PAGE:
yes. but please make sure there is also an option for the user to report the rounded values wherever rounding has been used.
the reports at present, for example, the Tax Transactions Report show decimal values for invoice total even when the user has adopted rounding.


Why such a report is required at all?

i believe i had mentioned this in my earlier reply.

what we receive and what we issue are exactly what our suppliers/customers respectively are going to file in their tax returns. we are liable to match the figures exactly in our tax returns.

if the supplier has rounded off the tax values in their invoice, they will be filing their tax returns for the rounded figure. therefore, we would have to do the same.

similarly, if we have issued a rounded off sales invoice to our customer, they would file their tax returns for the rounded figure.
but the present reports in Manager show the figures in decimal which is NOT what we have to file in our tax returns.

Please note that I am not asking for any new separate report. Just the same reports which would automatically show the rounded figures instead of the decimal figures wherever rounding was applied in the transaction.

@sharpdrivetek, you assume all tax authorities would regard rounded invoices the same way yours does. Actually, this is quite rare, if not unique. Most regard invoice rounding as the seller forgiving a portion of the receivable without changing the taxable price. The full tax amount is still due, even though the seller does not collect it from the buyer.

i am not assuming anything. i guess my most recent reply got you confused. but in my previous replies i had mentioned giving the user the option to report the rounded values.

this can be made available either,

  1. by providing a check box for each report.
  2. providing an option under Settings.
  3. automatically based on currency selection.

@sharpdrivetek what about cash-basis accounting? The tax figures will agree only if both supplier and customer are on the same basis but small businesses around the world are usually allowed to report on cash-basis. If there are unpaid or partially paid invoices, the figures supplier reports and customer reports for the same period won’t match.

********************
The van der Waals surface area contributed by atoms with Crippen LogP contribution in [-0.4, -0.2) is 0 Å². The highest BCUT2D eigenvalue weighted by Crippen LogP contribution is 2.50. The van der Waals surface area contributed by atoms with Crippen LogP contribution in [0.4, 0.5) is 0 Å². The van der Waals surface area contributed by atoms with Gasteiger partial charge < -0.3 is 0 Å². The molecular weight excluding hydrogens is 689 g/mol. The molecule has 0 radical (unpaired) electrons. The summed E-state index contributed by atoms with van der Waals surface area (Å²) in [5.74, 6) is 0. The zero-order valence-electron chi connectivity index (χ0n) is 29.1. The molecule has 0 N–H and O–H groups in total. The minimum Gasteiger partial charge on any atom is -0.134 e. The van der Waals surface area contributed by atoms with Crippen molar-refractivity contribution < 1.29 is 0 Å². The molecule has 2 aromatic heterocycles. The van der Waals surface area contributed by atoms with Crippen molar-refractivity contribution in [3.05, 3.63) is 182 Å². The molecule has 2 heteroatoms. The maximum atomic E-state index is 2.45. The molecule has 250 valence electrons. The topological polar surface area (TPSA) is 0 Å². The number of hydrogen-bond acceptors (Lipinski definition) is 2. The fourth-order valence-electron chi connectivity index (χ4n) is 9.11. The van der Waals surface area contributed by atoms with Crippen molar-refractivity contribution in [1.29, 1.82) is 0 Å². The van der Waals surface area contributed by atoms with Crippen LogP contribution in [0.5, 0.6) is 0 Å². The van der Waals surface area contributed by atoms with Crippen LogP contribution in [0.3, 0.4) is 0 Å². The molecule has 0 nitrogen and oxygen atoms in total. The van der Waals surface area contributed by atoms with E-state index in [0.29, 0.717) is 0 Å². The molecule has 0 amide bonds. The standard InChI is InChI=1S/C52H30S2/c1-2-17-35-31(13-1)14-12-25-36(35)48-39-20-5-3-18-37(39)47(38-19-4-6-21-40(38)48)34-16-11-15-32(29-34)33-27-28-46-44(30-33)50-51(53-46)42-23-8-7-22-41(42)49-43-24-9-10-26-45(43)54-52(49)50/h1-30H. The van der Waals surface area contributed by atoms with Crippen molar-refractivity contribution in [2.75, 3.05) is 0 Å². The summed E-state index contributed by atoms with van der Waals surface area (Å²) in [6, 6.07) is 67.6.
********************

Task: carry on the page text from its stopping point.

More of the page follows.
@lubos i can answer this question only based on the laws in our country.

For small businesses there is an exemption limit from payment of goods and services tax based on the annual turnover. such businesses do not have to register themselves and also are exempt from filing monthly tax returns. unregistered businesses cannot claim input tax credit. so these businesses can follow any accounting method.

For registered businesses, the tax should be paid based on the time of supply of goods as per the GST act. Once the bill is raised the liability of payment arises. Due to this the only option is to follow accrual basis of accounting.

Also, if a registered business makes a purchase from an unregistered business, then the registered business is liable to pay the tax on reverse charged basis. Also, there is no provision to claim the same as input credit. Due to this reason, most registered business would not make purchases from an unregistered business. so there is no question of whether the tax figures agree. :slightly_smiling_face:

@sharpdrivetek - if we stay with your main pretention without being distracted by Indian tax law:

“So my question is why the Tax Transactions report do not include the Journal entries where Tax codes have been selected on line items?”

The answer is this - the Tax Transaction report does show Journal Entry tax coded line items.

Let me provide this illustration of a purchase invoice which is subsequently adjusted by a Journal:
The purchase invoice for a business usage in edit mode:

The purchase invoice on the tax transaction report:

The purchase is subsequently used for both business and private usage so a Journal adjusts:

The Journal Entry on the tax transaction report:

Or if you combine the tax transaction reports then both the purchase invoice and journal appear:

Now the things to note - if the adjustment is a Journal credit, then it will appear under Sales and you don’t get a notation saying Journal on the report, just its date.

The recording of rounded tax values on the purchase invoice without needing a separate line item is a completely separate issue which the topic unfortunately got distracted into.

But they can be used for post transaction “taxable” adjustments as illustrated above and as also illustrated in the Guide, albeit with a poorly crafted example.

Well it doesn’t, but perhaps you were thinking of a different situation to the above illustration…